Musk Rose

Joyce - Ulysses ___ Poor Wat

In Catholic rite candles are composed mainly of bee's wax, signifying Christ's body. It does so, according to Ivo of Chartes because bees make wax from the juices of flowers. Other sites gave another reason. Brigid had an orchad in the Otherworld from which her bees brought magical nectar to our world. In, A Midsummer night's Dream, fairies make tapers out of the waxen thighs of humble bees. I don't have conclusive evidence for this interpretation but Catholic liturgy loomed large in joyce's mind and surely this will have been a significance for him.
___Eccles Street has two significances. Firstly, Eccles. is the abbreviation of Ecclesiastes. The words pass through Bloom’s mind, "To vanity." "To vanity of vanities....." Dedalus’ phrase, weavers of the wind, means the same as the phrase in Eccles., strivers after the wind. St. Ambrose’s meditation on the tiredness of nature, as good as paraphrases Eccles. Some in Eccles., Joyce would haven warmed to. Better wisdom than the weapons of war. Wisdom takes away hardness of countenance. Dedalus’ description of Synge, was harsh gargoyle face. Enjoy life with the wife whom you love. No one knows how the bones in the womb are infused with spirit, (a subject touched on by Dedalus in the maternity hospital). The Preacher saw the tears of the oppressed with no one to comfort them. No one knows if the spirit of man goes upwards, the spirit of the beast goes downwards. He shall go again, naked as he came and shall take nothing for his toil, which he can carry away in his hands. Just that book questions assumptions of the benefits accrueing from wisdom and whether life has meaning. The Ursuline Manual refers to Eccles. but it means, Ecclus.Then there was John Eccles or Eagles. He became, Master of the King’s Musick in 1700. It is considered some of his best songs were written for Anne Bracegirdle, mentioned. “I burn,I burn,” being appropriate to Ulysses. The rhyme,”The wren, the wren, the king of all birds,” is of great import to Ulysses. The wren is so according to celtic myth because the birds decided who flew highest, would be king. The wren hid in the eagle’s tail feathers. When the eagle had flown as high as he could, the wren sprang out and flew a little higher.
___Again I don't have conclusive evidence for the following but as Mulligan is oft described as plump, I think it likely. Gaelic word, plimp, may mean a sudden dash or a crash. Plimpeanna mora toirnige/ great thunder-claps. In the Ballyvourney area (a Gaeltacht district) the variant plump was used(Dinneen). When parodying the mass, Mulligan deciding that transubstantiation has taken place, tells God to switch off the current. I think that Dedalus saw him as asking to be struck by a lightning bolt.
___I found a website, since discontinued, giving a full version of the St. Michan legend. Acording to it, Michan took a vow of silence and could communicate with wolves. His real name was not known. The Cyclops episode interplays with the saint's legend. Probably, some of the significance of this interplay has gone over my head. The legend touches on some Dublin lore (a bit of it legal ) and this will have endeared it to Joyce. The episode mentions the chieftan elm of Kildare and Ithaca mentions St.Brigid's elm, Kildare. As Joyce well knew Kildare means church of the oak and is called so because Brigid founded her religious community beside an oak venerated by pagan Ireland. . What is he up to. Elms crop up in St. Michan's legend. Elms barely make an appearance in Ulysses but figure significantly in the Wake. Over to you.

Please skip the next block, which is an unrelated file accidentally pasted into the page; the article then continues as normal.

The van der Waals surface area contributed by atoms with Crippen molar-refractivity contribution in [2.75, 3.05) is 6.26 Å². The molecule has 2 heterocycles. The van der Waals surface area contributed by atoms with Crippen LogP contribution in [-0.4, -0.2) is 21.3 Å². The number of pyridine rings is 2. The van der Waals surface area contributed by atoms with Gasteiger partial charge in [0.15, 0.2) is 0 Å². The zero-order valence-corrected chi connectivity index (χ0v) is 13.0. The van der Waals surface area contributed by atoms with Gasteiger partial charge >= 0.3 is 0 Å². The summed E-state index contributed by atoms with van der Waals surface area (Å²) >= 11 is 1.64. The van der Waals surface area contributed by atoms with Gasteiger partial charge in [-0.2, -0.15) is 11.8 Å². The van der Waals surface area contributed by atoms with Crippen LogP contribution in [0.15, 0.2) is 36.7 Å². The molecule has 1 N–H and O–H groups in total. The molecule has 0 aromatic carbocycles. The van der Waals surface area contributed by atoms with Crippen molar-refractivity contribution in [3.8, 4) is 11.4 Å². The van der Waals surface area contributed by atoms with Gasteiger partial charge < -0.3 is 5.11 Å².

___Sorry, I'm going to fly another kite. In Eumaeus, Stephen remembers Dilly sitting in the ingle. The C.O.D. says ingle as in inglenook derives from Scots gaelic, aingeal: fire,light. Dinneen gives one definition of aingeal as a burnt out cinder sometimes given to children as protection against the dark because it represents an angel. It does not define it as fire. Is this why our punster has this memory of Dilly as on an ember day. Well one good pun deserves another. In this episode, a group of Italians row over 10 Shillings. The C.O.D. and Dinneen say an angel/aingeal was an old English coin worth 10 Shillings. "Theres glory for you." Dinneen again. Under the entry: Abha:river, is the phrase; chaitheamh isteach san abhainn. It is translated as, to throw it away. Literally, however, it translates as, to throw it in the river. Bloom's throwaway gets a gaelic throwing away.
___Forgive me , some more kite flying. I would be a bit surpised if all of these kites flew. French word - coucou - may mean cuckoo, cuckoo clock, cowslip, peekaboo. Dedalus thinks, "Peekaboo" on Sandymount beach. Cissy Caffrey plays peekaboo with baby Boardman on the same beach and shortly after we hear the cuckoo clock in th priest's house. In, Circe, Bloom thinks, Bopeep, which according to the a varient of peekaboo. Dedalus thinks of visiting his aunt Sara. He then thinks of the two figures he first thinks might be the two midwives but turn out to be gipsies, as the two maries. Could this be an allusion to Sara de la Kali, patron saint of the gipies and the two, of the three Maries, that Saints-Maries-de-la-Mer, also holds a feast day for. The aunt in question was patron saint for the Joyce gipsy tribe. I think our shape shifting, punster is at it again. The gipsy's dog is speckled. Gaelic word, breac means speckled. Gaelic word, breach means, a wolf (Dinneen). Dedalus thinks of the bishop of Cloyne as drawing the veil of the temple out of his hat. This veil is described similarily as earlier the faculty of sight is. The point is the veil of the temple prevented the seeing of the Holy of Holies and Dedalus thinks,"at least that if no more, thought through my eyes."about the reality that sight presents him with. The word, Mullee, appears when the group are making there way to Burkes. Possible significances. It is an Irish surname and according to the website- Index of Manx English dictionary- it may mean, plum.